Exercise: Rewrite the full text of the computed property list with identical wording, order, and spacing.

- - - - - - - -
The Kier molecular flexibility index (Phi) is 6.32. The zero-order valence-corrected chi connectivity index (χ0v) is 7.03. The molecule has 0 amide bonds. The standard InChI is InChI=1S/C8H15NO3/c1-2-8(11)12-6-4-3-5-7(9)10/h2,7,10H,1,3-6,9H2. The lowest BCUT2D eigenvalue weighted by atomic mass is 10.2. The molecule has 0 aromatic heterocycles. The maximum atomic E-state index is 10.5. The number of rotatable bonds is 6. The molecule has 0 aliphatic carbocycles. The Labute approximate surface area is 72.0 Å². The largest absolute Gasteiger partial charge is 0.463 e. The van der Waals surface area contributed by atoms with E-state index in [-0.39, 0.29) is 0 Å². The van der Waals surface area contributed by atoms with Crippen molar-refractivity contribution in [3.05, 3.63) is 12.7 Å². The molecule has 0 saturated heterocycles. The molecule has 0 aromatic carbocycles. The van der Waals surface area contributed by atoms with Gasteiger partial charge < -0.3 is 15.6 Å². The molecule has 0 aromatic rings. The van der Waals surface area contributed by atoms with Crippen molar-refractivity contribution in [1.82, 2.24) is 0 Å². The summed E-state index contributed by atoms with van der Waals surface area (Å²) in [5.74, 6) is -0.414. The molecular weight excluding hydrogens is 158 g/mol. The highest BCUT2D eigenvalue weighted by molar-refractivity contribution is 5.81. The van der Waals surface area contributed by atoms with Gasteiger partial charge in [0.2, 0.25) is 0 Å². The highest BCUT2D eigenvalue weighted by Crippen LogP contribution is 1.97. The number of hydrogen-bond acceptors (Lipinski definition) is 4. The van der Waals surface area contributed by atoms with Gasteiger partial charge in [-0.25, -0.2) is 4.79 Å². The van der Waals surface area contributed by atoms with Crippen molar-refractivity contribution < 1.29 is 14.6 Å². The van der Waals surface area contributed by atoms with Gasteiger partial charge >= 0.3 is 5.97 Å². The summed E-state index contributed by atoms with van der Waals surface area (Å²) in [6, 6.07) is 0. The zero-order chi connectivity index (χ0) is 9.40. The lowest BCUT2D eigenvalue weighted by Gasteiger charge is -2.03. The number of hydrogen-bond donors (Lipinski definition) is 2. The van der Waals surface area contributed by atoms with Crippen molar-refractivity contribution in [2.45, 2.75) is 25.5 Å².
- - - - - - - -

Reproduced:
The Kier molecular flexibility index (Phi) is 6.32. The zero-order valence-corrected chi connectivity index (χ0v) is 7.03. The molecule has 0 amide bonds. The standard InChI is InChI=1S/C8H15NO3/c1-2-8(11)12-6-4-3-5-7(9)10/h2,7,10H,1,3-6,9H2. The lowest BCUT2D eigenvalue weighted by atomic mass is 10.2. The molecule has 0 aromatic heterocycles. The maximum atomic E-state index is 10.5. The number of rotatable bonds is 6. The molecule has 0 aliphatic carbocycles. The Labute approximate surface area is 72.0 Å². The largest absolute Gasteiger partial charge is 0.463 e. The van der Waals surface area contributed by atoms with E-state index in [-0.39, 0.29) is 0 Å². The van der Waals surface area contributed by atoms with Crippen molar-refractivity contribution in [3.05, 3.63) is 12.7 Å². The molecule has 0 saturated heterocycles. The molecule has 0 aromatic carbocycles. The van der Waals surface area contributed by atoms with Gasteiger partial charge < -0.3 is 15.6 Å². The molecule has 0 aromatic rings. The van der Waals surface area contributed by atoms with Crippen molar-refractivity contribution in [1.82, 2.24) is 0 Å². The summed E-state index contributed by atoms with van der Waals surface area (Å²) in [5.74, 6) is -0.414. The molecular weight excluding hydrogens is 158 g/mol. The highest BCUT2D eigenvalue weighted by molar-refractivity contribution is 5.81. The van der Waals surface area contributed by atoms with Gasteiger partial charge in [0.2, 0.25) is 0 Å². The highest BCUT2D eigenvalue weighted by Crippen LogP contribution is 1.97. The number of hydrogen-bond acceptors (Lipinski definition) is 4. The van der Waals surface area contributed by atoms with Gasteiger partial charge in [-0.25, -0.2) is 4.79 Å². The van der Waals surface area contributed by atoms with Crippen molar-refractivity contribution < 1.29 is 14.6 Å². The van der Waals surface area contributed by atoms with Gasteiger partial charge >= 0.3 is 5.97 Å². The summed E-state index contributed by atoms with van der Waals surface area (Å²) in [6, 6.07) is 0. The zero-order chi connectivity index (χ0) is 9.40. The lowest BCUT2D eigenvalue weighted by Gasteiger charge is -2.03. The number of hydrogen-bond donors (Lipinski definition) is 2. The van der Waals surface area contributed by atoms with Crippen molar-refractivity contribution in [2.45, 2.75) is 25.5 Å².